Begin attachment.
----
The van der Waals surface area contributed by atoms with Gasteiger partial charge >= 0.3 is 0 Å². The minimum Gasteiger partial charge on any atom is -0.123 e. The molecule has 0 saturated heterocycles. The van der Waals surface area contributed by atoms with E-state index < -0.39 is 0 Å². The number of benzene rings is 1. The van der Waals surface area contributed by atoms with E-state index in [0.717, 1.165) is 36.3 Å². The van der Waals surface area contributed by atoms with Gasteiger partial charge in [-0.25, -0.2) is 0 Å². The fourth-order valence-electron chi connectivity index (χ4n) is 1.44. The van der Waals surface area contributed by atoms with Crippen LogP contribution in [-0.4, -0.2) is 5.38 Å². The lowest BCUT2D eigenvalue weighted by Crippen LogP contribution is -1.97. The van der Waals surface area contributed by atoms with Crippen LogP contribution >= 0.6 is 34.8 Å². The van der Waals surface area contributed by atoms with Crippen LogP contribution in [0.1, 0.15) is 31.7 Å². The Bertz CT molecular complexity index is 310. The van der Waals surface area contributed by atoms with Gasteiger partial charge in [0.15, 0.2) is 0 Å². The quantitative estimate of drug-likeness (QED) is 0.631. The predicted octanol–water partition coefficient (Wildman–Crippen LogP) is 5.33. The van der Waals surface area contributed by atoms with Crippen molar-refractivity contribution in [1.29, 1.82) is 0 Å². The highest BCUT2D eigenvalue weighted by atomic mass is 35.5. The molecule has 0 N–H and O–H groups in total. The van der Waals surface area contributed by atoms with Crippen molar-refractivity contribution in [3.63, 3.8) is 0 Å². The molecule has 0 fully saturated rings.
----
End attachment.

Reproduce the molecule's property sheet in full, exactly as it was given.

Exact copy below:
The van der Waals surface area contributed by atoms with Gasteiger partial charge >= 0.3 is 0 Å². The minimum Gasteiger partial charge on any atom is -0.123 e. The molecule has 0 saturated heterocycles. The van der Waals surface area contributed by atoms with E-state index < -0.39 is 0 Å². The number of benzene rings is 1. The van der Waals surface area contributed by atoms with E-state index in [0.717, 1.165) is 36.3 Å². The van der Waals surface area contributed by atoms with Gasteiger partial charge in [-0.25, -0.2) is 0 Å². The fourth-order valence-electron chi connectivity index (χ4n) is 1.44. The van der Waals surface area contributed by atoms with Crippen LogP contribution in [-0.4, -0.2) is 5.38 Å². The lowest BCUT2D eigenvalue weighted by Crippen LogP contribution is -1.97. The van der Waals surface area contributed by atoms with Crippen LogP contribution >= 0.6 is 34.8 Å². The van der Waals surface area contributed by atoms with Crippen LogP contribution in [0.1, 0.15) is 31.7 Å². The Bertz CT molecular complexity index is 310. The van der Waals surface area contributed by atoms with Gasteiger partial charge in [0.15, 0.2) is 0 Å². The quantitative estimate of drug-likeness (QED) is 0.631. The predicted octanol–water partition coefficient (Wildman–Crippen LogP) is 5.33. The van der Waals surface area contributed by atoms with Crippen molar-refractivity contribution in [1.29, 1.82) is 0 Å². The highest BCUT2D eigenvalue weighted by atomic mass is 35.5. The molecule has 0 N–H and O–H groups in total. The van der Waals surface area contributed by atoms with Crippen molar-refractivity contribution in [3.63, 3.8) is 0 Å². The molecule has 0 fully saturated rings.